Bombing suspects’ immigration status could stall reform

Liz Goodwin
The Ticket

The immigration status of the Boston bombings suspects may become a stumbling block for a new bill that seeks to legalize nearly 11 million immigrants and increase the number of legal immigrants to the United States.

Opponents of the bill—which was crafted by a bipartisan "Gang of Eight" in the Senate—and even some supporters, say the process of reforming the country's immigration system should be stalled until all the facts about the suspects' interactions with the immigration system are known.

Both Dzhokhar and Tamerlan Tsarnaev, the two brothers accused of the Boston Marathon bombings, emigrated to the United States legally from Russia as refugees a decade ago when they were children. The Tsarnaev family, which is ethnically Chechen, was granted asylum because it feared persecution in its home country, according to media reports.

Tamerlan's application for citizenship was put on hold in 2012 by the government, because he had been questioned by the FBI at the request of the Russian government for possible ties to Chechen terrorism, the New York Times reported. Dzhokhar's citizenship application was approved, and he naturalized in 2012.

At a Senate Judiciary Committee hearing over the bill on Tuesday, Homeland Security Secretary Janet Napolitano defended immigration officials' handling of the Tsarnaevs, saying the process for granting asylum is rigorous.

"In the past four years we have increased both the number and the coverage of the vetting that goes on," Napolitano said. As things currently stand, she noted, those who seek asylum must go through multiple screening interviews and submit biometric data to be checked across government databases. If granted asylum and legal status, immigrants must go through two more interviews if they want to become citizens when they become eligible five years later.

(Asylum applicants must show that they face government-sanctioned persecution in their home country stemming from their race, religion, nationality, political views or membership in a particular social group.)

Napolitano argued that the immigration reform bill would make the country safer because the estimated 11 million undocumented immigrants in the country would be brought "out of the shadows" and screened. The bill requires immigrants to pass a background check before they are eligible for temporary legal status. They must pay fines and back taxes and enroll in English classes to gain permanent legal status.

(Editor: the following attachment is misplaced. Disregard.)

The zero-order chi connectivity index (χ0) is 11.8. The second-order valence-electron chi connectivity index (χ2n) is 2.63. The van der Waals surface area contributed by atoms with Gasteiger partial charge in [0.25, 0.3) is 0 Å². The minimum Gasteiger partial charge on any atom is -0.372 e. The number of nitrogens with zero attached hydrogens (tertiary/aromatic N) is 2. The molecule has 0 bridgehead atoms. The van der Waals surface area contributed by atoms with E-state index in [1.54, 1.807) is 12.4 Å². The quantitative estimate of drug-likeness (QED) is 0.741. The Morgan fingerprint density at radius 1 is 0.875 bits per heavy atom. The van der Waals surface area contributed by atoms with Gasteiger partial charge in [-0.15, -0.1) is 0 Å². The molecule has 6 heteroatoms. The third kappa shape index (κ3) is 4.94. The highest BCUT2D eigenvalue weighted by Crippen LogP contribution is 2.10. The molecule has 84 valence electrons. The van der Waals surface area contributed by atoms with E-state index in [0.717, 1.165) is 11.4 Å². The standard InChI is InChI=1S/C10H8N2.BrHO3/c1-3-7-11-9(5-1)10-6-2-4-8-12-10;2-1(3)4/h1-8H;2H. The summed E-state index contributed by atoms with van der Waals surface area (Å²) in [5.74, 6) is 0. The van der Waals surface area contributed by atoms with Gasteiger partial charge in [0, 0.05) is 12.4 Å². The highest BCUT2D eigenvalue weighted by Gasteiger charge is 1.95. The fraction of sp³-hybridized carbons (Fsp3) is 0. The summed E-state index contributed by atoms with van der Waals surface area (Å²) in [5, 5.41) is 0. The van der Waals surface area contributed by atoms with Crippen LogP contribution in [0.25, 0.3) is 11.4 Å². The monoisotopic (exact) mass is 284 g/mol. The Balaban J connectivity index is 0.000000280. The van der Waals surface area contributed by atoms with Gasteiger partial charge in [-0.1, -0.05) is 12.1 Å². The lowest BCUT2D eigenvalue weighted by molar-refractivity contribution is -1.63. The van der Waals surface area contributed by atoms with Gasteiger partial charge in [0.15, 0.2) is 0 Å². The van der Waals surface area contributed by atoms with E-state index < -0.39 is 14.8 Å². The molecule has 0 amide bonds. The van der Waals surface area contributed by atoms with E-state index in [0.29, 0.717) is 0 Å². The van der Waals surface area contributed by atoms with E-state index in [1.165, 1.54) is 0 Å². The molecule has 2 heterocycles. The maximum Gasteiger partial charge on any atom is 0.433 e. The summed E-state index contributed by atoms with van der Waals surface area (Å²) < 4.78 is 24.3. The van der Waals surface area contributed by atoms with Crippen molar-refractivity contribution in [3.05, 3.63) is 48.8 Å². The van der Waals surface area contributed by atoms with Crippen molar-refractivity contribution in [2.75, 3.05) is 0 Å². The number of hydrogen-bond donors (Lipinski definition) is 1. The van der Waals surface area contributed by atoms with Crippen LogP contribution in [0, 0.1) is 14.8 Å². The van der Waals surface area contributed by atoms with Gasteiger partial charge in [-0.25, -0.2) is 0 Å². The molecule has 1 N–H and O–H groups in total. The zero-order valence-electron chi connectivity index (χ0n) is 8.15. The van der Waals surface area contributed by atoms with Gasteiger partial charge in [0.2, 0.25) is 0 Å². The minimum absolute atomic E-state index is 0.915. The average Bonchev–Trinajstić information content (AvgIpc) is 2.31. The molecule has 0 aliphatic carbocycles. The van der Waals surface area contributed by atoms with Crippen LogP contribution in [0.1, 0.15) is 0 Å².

Opponents of the immigration bill have argued that the Tsarnaevs' alleged crime suggests that the current immigration system is unable to weed out potential terrorists, and that the process of crafting the bill should be slowed down to address that. If the bill is stalled until next fall, opponents hope it will be close enough to the next election that on-the-fence lawmakers will withdraw their support, effectively killing the bill. President Barack Obama has said he hopes the bill will pass this summer.

Kansas Secretary of State Kris Kobach, one of the most prominent opponents of legalizing immigrants, said at Monday's Senate Judiciary Committee hearing that the legalization process in the bill could present a national security threat.

"The background checks in this bill are insufficient from preventing a terrorist from getting amnesty," Kobach said.

Supporters of the immigration reform bill say the argument is a specious excuse to delay the legislation.

"Unless we are able to design an immigration background check that can get into the minds of people and predict the future, then we won't be able to solve problems like this through immigration screening alone," said Lynn Tramonte of America's Voice, a pro-immigration advocacy group.

It's also unclear how the immigration system could have known what two children seeking asylum with their family would do 10 years later.

But even some lawmakers who have indicated their support for the bill have raised concern about the Boston suspects.

Sen. Rand Paul of Kentucky, who has been a vocal supporter of immigration reform, wrote in a letter to Majority Leader Harry Reid that the immigration reform process should stop until all the facts are known about the intersection between the immigration system and the Tsarnaev brothers.

"Why did the current system allow two individuals to immigrate to the United States from the Chechen Republic in Russia, an area known as a hotbed of Islamic extremism, who then committed acts of terrorism? Were there any safeguards? Could this have been prevented? Does the immigration reform before us address this?" Paul asked.

He said Congress should debate whether immigrants from "high-risk" nations should face more "scrutiny" and whether student visas for people from certain "high-risk" countries altogether should be discontinued.

Sen. Dan Coats, R-Ind., said on ABC on Sunday that he hopes lawmakers will put the immigration debate "on hold" because of the bombing.

Roy Beck of NumbersUSA, a group that opposes illegal immigration and wants to dramatically lower rates of legal immigration, said he thinks it's significant that Paul and Coats have called for slowing down the bill.

"The Boston bombing gives them a little more of a public reason to try to get this to slow down," Beck said.

If the bill is delayed until the fall, Republicans and red-state Democrats might think it is too close to election season to support it, Beck predicts.